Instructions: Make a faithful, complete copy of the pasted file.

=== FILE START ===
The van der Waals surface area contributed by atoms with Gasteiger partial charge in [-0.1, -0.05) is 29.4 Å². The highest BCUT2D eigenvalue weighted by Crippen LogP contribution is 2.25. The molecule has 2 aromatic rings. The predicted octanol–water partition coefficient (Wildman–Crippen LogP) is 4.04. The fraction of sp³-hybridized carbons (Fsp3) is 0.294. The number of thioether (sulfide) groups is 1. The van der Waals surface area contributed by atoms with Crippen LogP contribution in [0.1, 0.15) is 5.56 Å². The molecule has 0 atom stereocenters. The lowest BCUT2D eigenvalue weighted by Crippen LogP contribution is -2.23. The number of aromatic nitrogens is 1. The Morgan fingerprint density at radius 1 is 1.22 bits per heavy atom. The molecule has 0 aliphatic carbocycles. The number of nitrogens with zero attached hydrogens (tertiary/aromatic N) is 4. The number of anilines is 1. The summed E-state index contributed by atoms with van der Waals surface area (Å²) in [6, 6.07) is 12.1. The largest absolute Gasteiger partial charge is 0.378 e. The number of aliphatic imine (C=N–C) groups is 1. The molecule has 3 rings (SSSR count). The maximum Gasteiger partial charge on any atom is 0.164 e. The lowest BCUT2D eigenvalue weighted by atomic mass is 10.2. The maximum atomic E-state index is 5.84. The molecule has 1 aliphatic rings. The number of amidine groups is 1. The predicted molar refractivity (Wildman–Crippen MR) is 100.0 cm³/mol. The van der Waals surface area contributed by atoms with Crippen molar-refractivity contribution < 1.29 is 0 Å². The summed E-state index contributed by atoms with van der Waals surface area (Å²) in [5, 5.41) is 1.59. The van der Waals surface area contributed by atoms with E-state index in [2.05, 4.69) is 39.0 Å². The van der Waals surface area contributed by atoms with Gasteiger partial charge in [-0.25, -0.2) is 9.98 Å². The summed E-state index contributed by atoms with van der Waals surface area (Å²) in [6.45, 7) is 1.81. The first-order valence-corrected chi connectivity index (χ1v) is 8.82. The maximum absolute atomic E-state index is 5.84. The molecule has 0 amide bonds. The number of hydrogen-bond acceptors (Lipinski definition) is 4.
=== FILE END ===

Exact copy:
The van der Waals surface area contributed by atoms with Gasteiger partial charge in [-0.1, -0.05) is 29.4 Å². The highest BCUT2D eigenvalue weighted by Crippen LogP contribution is 2.25. The molecule has 2 aromatic rings. The predicted octanol–water partition coefficient (Wildman–Crippen LogP) is 4.04. The fraction of sp³-hybridized carbons (Fsp3) is 0.294. The number of thioether (sulfide) groups is 1. The van der Waals surface area contributed by atoms with Crippen LogP contribution in [0.1, 0.15) is 5.56 Å². The molecule has 0 atom stereocenters. The lowest BCUT2D eigenvalue weighted by Crippen LogP contribution is -2.23. The number of aromatic nitrogens is 1. The Morgan fingerprint density at radius 1 is 1.22 bits per heavy atom. The molecule has 0 aliphatic carbocycles. The number of nitrogens with zero attached hydrogens (tertiary/aromatic N) is 4. The number of anilines is 1. The summed E-state index contributed by atoms with van der Waals surface area (Å²) in [6, 6.07) is 12.1. The largest absolute Gasteiger partial charge is 0.378 e. The number of aliphatic imine (C=N–C) groups is 1. The molecule has 3 rings (SSSR count). The maximum Gasteiger partial charge on any atom is 0.164 e. The lowest BCUT2D eigenvalue weighted by atomic mass is 10.2. The maximum atomic E-state index is 5.84. The molecule has 1 aliphatic rings. The number of amidine groups is 1. The predicted molar refractivity (Wildman–Crippen MR) is 100.0 cm³/mol. The van der Waals surface area contributed by atoms with Crippen molar-refractivity contribution < 1.29 is 0 Å². The summed E-state index contributed by atoms with van der Waals surface area (Å²) in [5, 5.41) is 1.59. The van der Waals surface area contributed by atoms with E-state index in [2.05, 4.69) is 39.0 Å². The van der Waals surface area contributed by atoms with Gasteiger partial charge in [-0.25, -0.2) is 9.98 Å². The summed E-state index contributed by atoms with van der Waals surface area (Å²) in [6.45, 7) is 1.81. The first-order valence-corrected chi connectivity index (χ1v) is 8.82. The maximum absolute atomic E-state index is 5.84. The molecule has 0 amide bonds. The number of hydrogen-bond acceptors (Lipinski definition) is 4.